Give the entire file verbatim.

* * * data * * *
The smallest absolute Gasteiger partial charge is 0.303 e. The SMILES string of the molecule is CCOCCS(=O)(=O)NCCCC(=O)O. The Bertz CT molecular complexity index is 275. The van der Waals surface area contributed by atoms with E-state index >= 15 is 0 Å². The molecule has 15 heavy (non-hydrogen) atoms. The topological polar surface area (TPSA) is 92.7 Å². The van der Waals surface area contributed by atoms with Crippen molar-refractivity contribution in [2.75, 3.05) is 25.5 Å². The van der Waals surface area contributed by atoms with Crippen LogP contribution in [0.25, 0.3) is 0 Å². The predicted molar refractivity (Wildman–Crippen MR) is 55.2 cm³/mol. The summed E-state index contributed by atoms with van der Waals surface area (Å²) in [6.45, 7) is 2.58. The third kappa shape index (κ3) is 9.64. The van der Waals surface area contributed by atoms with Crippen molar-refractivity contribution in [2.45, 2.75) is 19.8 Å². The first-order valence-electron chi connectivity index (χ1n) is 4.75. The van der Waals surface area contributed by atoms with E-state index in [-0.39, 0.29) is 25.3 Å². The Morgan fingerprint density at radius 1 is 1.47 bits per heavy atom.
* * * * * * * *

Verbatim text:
The smallest absolute Gasteiger partial charge is 0.303 e. The SMILES string of the molecule is CCOCCS(=O)(=O)NCCCC(=O)O. The Bertz CT molecular complexity index is 275. The van der Waals surface area contributed by atoms with E-state index >= 15 is 0 Å². The molecule has 15 heavy (non-hydrogen) atoms. The topological polar surface area (TPSA) is 92.7 Å². The van der Waals surface area contributed by atoms with Crippen molar-refractivity contribution in [2.75, 3.05) is 25.5 Å². The van der Waals surface area contributed by atoms with Crippen LogP contribution in [0.25, 0.3) is 0 Å². The predicted molar refractivity (Wildman–Crippen MR) is 55.2 cm³/mol. The summed E-state index contributed by atoms with van der Waals surface area (Å²) in [6.45, 7) is 2.58. The third kappa shape index (κ3) is 9.64. The van der Waals surface area contributed by atoms with Crippen molar-refractivity contribution in [2.45, 2.75) is 19.8 Å². The first-order valence-electron chi connectivity index (χ1n) is 4.75. The van der Waals surface area contributed by atoms with E-state index in [-0.39, 0.29) is 25.3 Å². The Morgan fingerprint density at radius 1 is 1.47 bits per heavy atom.